Brazil’s World Cup Law Guarantees Plenty of Booze and Holidays

Getting a beer Brazil’s 2014 World Soccer Cup law approved yesterday, March 28, by the Brazilian House of Representatives, liberates the sale and consumption of alcoholic beverages during soccer games by not prohibiting the sale and consumption of alcoholic beverages.

Specifically, the bill suspends Article 13 of the Soccer Fan Statute  that prohibits alcoholic beverages at Brazilian soccer games. The statute is a federal law from 2003.

The anti-drinking provisions date from 2010 but never really went into effect because they lacked appropriate legislation. Even so, some five states do have state laws prohibiting alcoholic beverages at soccer games.

Therefore, the bill allows FIFA to negotiate with those states and any other states with informal prohibitions. FIFA did not include such negotiations in its executive power-plan for managing the 2014 World Cup.

The bill that will become law and govern the country for a couple of weeks in the middle of the year 2014 will also permit state governors to decree holidays on days when World Cup games take place in their states.

And, last but not least, the federal government will decree national holidays on the days that Brazil’s national soccer team plays.

According to the president of the lower House, Marco Maia (PT-Rio Grande do Sul state), the Lei Geral da Copa was finally approved because of three forces that came together in cooperation and a united effort: the opposition, the allied base and the government.

As for what has become the most controversial part of the law, Maia explained that as approved the bill “does not liberate or prohibit the sale of alcoholic beverages in stadiums during the games.

The issue will be decided by the states. What we approved gives states the right to liberate drinking in stadiums,” was the way Maia described the result.

Vicente Cândida (PT-São Paulo), who wrote the text of the bill, put it this way: approval of the bill suspends provisions in the Soccer Fan Statute that prohibit alcoholic beverages in stadiums (Article 13), while liberating the sale of alcoholic beverages in stadiums in states where there is no law prohibiting it, as well as in states where there are no formal agreements with legal authorities prohibiting it.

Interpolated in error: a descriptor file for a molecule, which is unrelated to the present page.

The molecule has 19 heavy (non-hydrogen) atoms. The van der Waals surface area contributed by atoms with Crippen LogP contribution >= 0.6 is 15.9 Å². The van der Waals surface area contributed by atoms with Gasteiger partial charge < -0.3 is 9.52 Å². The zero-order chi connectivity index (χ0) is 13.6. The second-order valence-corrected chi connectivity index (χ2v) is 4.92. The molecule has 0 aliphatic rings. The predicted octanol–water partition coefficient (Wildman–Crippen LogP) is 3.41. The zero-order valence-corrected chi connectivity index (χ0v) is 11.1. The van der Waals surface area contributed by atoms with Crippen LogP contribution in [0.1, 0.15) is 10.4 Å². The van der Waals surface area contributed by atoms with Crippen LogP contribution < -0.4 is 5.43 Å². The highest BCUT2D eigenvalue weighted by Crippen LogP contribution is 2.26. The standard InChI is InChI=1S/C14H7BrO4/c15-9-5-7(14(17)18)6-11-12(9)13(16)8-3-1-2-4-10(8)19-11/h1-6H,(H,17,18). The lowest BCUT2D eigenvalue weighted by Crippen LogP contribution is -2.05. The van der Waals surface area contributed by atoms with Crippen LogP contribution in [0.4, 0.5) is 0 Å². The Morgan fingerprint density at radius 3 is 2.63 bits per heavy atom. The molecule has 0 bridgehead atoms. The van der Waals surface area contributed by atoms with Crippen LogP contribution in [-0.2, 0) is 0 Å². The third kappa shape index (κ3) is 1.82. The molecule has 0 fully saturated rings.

“Where there is no prohibition, alcoholic beverages are liberated. Where the sale of alcoholic beverages is prohibited in soccer stadiums, the International Soccer Association (FIFA) is authorized to negotiate. There are five states where alcoholic beverages are prohibited in soccer stadiums and a couple of other states where there are informal understandings with legal authorities prohibiting the sale during games. All this is subject to discussion and revision. I don’t think there will be any problems,” said Cândida.

 He added that the final text was not a victory for anyone, for FIFA, the government or the Congress.

“It was a mediation. The result is that governors in states that have prohibitions will have to ask legislative assemblies to approve a suspension during World Soccer Cup games,” concluded Cândido.

The sale of alcoholic beverages during World Cup soccer games is considered one of  FIFA’s “commercial rights.” Besides recognizing FIFA commercial rights, the bill approved yesterday also establishes temporary privileges for FIFA and its associates in Brazil during the period of the World Cup. For example, there will be an exclusive commercial area of  two kilometers around stadiums.

However, contrary to what FIFA has said it wants, discounted tickets will be available for senior citizens, students and the handicapped. The bill establishes that 10% of tickets to games Brazil plays will be so-called “type 4,” that is, with discounts, and that discounted tickets will be available for other games as well.

The bill now goes to the Senate.

Social Security

The Senate also approved a bill creating new social security funds for federal civil servants (Funpresp). Although the government originally wanted only one fund for all civil servants, pressure from the judicial branch especially, resulted in the creation of three separate funds, one for each branch of government (Funpresp-Exe, for the Executive ; a Funpresp-Leg, for the Legislative; and a Funpresp-Jud for the Judiciary).

All this is the result of heated debate that has lasted for over a decade and a bill that lingered in Congress for five years. The objective is to deal with the “special” social security system annual deficit caused by one million retired federal civil servants that is bigger (R$ 60 billion) than the deficit the “general” social security system has with 25 million retirees in the private sector (R$ 36 billion).

Under the provisions of the new system, federal civil servants who enter the government now will have their retirement benefits limited to the same ceiling as workers in the private sector; that is, R$ 3,916.20.

If they want more they have to contribute to the new Funpresp funds. Thus, besides the 11% contribution to the general system, they can contribute at least another 8.5% to Funpresp that will be matched by the government.

The new rules will only apply to those who enter federal civil service after the law is promulgated (which should be in a few days).

Those already working for the government will continue to receive their full salaries upon retirement, which means that the deficit will be brought under control, according to the government, sometime after 2047.

ABr

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